A Real Friday Ramble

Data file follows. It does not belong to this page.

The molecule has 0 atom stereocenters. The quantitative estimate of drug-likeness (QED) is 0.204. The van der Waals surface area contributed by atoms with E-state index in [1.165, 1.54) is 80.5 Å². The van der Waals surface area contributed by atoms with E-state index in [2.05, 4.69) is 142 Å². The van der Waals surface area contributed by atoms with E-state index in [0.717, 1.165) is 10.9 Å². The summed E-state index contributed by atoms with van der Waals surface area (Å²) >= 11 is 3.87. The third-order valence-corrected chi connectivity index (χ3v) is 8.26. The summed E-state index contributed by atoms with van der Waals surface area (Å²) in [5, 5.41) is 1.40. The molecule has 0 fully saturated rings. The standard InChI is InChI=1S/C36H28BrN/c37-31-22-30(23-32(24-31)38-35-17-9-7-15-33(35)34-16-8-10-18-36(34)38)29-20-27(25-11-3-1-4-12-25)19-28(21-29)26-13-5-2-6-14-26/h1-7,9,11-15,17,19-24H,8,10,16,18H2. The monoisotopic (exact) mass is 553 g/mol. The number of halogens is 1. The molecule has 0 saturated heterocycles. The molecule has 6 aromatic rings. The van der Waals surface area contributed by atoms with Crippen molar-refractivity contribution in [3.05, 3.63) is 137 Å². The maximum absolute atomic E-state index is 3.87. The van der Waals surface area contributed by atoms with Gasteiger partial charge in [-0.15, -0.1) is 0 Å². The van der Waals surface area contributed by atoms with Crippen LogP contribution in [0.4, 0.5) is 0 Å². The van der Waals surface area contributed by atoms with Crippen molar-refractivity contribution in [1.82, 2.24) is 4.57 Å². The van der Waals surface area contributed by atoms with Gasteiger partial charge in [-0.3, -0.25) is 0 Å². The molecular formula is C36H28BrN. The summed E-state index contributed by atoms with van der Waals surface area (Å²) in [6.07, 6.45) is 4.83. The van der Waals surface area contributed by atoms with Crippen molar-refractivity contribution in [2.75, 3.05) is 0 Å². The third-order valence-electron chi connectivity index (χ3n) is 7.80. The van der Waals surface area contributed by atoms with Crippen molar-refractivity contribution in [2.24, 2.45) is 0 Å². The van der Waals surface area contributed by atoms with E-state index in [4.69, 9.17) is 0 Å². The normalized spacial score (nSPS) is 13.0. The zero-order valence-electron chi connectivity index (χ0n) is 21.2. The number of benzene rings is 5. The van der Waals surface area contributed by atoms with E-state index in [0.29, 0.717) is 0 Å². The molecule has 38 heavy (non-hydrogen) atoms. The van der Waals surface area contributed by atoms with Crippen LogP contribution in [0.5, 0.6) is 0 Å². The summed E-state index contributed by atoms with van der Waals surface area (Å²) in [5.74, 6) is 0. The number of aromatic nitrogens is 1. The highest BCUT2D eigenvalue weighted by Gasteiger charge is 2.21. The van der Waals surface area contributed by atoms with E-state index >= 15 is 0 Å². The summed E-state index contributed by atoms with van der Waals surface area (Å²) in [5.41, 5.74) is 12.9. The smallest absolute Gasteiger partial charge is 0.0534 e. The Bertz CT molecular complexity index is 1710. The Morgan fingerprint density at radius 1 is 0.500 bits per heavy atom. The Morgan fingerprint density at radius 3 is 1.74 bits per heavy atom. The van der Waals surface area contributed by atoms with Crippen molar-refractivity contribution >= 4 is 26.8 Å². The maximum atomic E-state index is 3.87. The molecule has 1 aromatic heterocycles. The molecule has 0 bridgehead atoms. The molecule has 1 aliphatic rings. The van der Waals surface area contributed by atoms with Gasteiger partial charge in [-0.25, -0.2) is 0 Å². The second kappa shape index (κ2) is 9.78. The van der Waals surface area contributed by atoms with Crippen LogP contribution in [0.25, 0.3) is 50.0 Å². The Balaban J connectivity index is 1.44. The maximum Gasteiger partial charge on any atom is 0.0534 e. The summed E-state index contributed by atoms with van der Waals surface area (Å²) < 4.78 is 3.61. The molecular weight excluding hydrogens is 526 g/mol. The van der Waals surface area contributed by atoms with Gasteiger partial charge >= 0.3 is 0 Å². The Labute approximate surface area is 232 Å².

The good thing about the rain (aside from the obvious greening up the very dry summer ground) is that I got to sleep in a bit this morning (6:30) since we don't ride bikes in the rain in August. In April, May and June, sometimes-- but August, never. We are not training for the bike race and we are in pretty good shape by now. With school looming on the horizon, it seems the calendar is filling up, and it seems it's time for me to pay attention to what's going on in town a little more. (Mind you if the sun comes back out I may regress.) This evening Ron Horn's photo exhibit opens at the Sheldon Museum with a reception from 5-7. I've seen a preview and it is beautiful and a little awe inspiring- birds, bears, whales-- he gets very close and captures moments that many of us otherwise would miss. Tomorrow is the annual Rally for the Cure golf tournament to help fund a cure for breast cancer, it begins at 9:00 am at the Valley of the Eagles Golf Course. Call Kathy at 766-2401 if you want more information. I told you I had three obituaries last week, and there are just two in the Chilkat Valley News, Dale Carlson, an older gent (91) from Mosquito Lake, and Larry Albecker (65) a fisherman and Vietnam vet who won the Bronze Star. Larry's funeral is today at 1:00pm at the Legion. There's a potluck afterwards with roasts provided but please bring a side dish or salad, and if you have time they could use some help in the kitchen. The third is Denise Baker, (52) she died last weekend, but that one will be next week, as will Stubby Thompson's, he died yesterday morning. Chip says I should tell the paper I'll only write one a week, because otherwise I'll never get my novel done and I have the Woman's Day column. But which one do I say no to? I mean, that means someones life is more important, or more interesting, than anothers. (People can't keep dying like this all year, can they?)The great thing about the Chilkat Valley News obituaries is that everyone gets the same treatment. Granted, some people do more in the community than others, so theirs may be longer, but all of the people who die here (and anywhere) leave people who loved them behind. It may sound corny, but I have learned that when you look for the positive in people, which you do in an obituary, and which you don't always do at, say a Borough Assembly meeting or a coffee klatch, the good is easy to find even in the most difficult situations. Anne Frank, may she rest in peace, was right: people are basically good. At dinner last night we were talking (briefly) about the Republican debates. Grandma Joanne likes Fox News and I don't. We love each other though, so we can talk about why we disagree without screaming at each other. We also both know when there's no point in talking about politics anymore. While on many levels it is important to be informed, I think being consumed by the bile and vitriol that seems to come with it these days is not good for the heart or soul. Here's something to think about: I have never written an obituary that included party affiliation. Ever. I also read about a Juneau artist the other day, who has so many projects going that it made my head spin. When asked how he finds the time, he told the reporter he doesn't watch TV. All obituaries include family anecdotes and they all proudly list children (if there are any) and siblings, nieces or nephews, and grandchildren. Today is Friday, my day with baby Caroline. It will be nice to play inside and listen to the rain. I can't think of anything that's more important than that-- and I'm sure Grandma Joanne agrees.